Will influencers kill the golden goose?

Influencers are making money - a lot of money. But if they want that to continue, they're going to have to make better, more authentic content.

Influencers, a.k.a. the darlings of the PR and marketing worlds, are suddenly being questioned for their worth. Brands, too, are starting to think they’re paying internet celebrities an extortionate amount.

The debate kicked off in May, following an anonymous social media executive’s confession to Digiday that brands throw too much money at influencers and have no idea what to pay them.

The website Who Pays Influencers? was created in response to the article to crowdsource the brands and agencies that hire influencers and their rates of payment. Recent entries claim Honda paid $10,000 for a two-minute YouTube video, and American Express forked over $800 for two Instagram and Twitter posts.

Micro-influencers aren’t doing too shabbily, either. PRWeek spoke with a blogger with a ceiling of about 10,000 unique visitors and 30,000 page views per month. A major retailer recently gave her a $500 gift card in return for a single photo shared across social media. She has also received a home security camera set and a wooden cradle – both valued at around $500 – for a blog post reviewing the products.

People gasp at influencers’ enormous pay rates and the expensive swag they get in return for doing what looks like fast, easy work. But influencers are in demand and they have the audiences brands want. And yes, there is the argument that there is no way to properly quantify their ROI. But case study after case study shows that their engagement figures are through the roof.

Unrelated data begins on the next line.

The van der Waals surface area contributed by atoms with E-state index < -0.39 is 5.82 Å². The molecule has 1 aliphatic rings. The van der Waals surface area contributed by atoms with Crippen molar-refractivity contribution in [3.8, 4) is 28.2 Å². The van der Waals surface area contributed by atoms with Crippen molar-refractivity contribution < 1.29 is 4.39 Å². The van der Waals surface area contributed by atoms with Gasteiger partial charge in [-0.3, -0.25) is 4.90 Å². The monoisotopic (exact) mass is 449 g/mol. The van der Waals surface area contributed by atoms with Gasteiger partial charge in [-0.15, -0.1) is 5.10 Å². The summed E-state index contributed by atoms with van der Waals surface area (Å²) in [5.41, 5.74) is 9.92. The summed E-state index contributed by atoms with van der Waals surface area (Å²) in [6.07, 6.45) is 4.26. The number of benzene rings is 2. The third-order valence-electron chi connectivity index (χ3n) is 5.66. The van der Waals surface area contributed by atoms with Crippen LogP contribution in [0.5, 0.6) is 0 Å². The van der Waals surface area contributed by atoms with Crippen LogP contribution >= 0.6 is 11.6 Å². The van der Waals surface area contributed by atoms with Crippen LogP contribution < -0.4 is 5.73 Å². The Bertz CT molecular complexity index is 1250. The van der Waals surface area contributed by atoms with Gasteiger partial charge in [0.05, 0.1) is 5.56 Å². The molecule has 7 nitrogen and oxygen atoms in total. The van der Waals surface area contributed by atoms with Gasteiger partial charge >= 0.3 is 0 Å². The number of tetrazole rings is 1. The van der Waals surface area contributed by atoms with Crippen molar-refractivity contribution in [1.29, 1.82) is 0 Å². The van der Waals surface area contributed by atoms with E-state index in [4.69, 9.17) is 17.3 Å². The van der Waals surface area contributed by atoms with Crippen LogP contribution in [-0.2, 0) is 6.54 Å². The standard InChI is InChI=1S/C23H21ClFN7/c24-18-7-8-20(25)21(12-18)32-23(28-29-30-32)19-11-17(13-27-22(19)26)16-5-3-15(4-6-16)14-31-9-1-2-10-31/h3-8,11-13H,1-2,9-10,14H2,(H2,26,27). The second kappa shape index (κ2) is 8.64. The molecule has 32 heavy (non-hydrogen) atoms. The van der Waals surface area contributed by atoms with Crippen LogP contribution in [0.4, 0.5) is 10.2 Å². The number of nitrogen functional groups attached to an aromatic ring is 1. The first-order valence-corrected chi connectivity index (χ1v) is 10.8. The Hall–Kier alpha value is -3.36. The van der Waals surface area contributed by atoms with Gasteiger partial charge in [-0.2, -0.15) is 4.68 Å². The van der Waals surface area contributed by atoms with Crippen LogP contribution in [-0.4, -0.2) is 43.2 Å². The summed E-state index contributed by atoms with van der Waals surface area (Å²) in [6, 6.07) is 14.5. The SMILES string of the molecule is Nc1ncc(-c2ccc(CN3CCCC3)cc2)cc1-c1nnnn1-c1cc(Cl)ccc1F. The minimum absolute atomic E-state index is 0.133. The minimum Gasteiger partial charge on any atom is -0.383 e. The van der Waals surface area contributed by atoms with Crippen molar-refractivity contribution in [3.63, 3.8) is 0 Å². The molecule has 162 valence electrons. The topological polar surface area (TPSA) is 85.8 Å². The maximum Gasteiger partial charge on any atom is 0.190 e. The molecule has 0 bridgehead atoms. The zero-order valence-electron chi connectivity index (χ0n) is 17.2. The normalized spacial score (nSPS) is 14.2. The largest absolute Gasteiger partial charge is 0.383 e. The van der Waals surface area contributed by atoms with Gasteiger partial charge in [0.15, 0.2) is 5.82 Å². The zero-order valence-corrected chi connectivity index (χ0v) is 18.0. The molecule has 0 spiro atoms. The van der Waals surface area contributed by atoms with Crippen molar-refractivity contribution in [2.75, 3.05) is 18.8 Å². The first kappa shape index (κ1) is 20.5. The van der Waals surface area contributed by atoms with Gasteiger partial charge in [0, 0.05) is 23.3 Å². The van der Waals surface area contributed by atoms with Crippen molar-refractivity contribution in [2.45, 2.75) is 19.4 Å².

The high pay makes sense.

But influencers need to be wary of getting too greedy. The more compensation they expect, the more selective brands will need to be about which – and how many – partnerships they strike. Not just anyone will be able to identify himself or herself as an "influencer." The escalating pay and algorithm changes on platforms such as Instagram will weed out the posers, helping the influencer community gain more credibility.

With higher payouts, brands will also come to expect more from influencers, which should result in improved content quality.

Yet there is also the risk that fewer brands may be able to incorporate influencers into future budgets as the amount of expected pay increases. The authenticity of the relationship and how much an influencer truly stands behind the brand may also get watered down as pay becomes a bigger issue. One way or another, influencer marketing as we know it is bound to change.

Diana Bradley is senior reporter at PRWeek.

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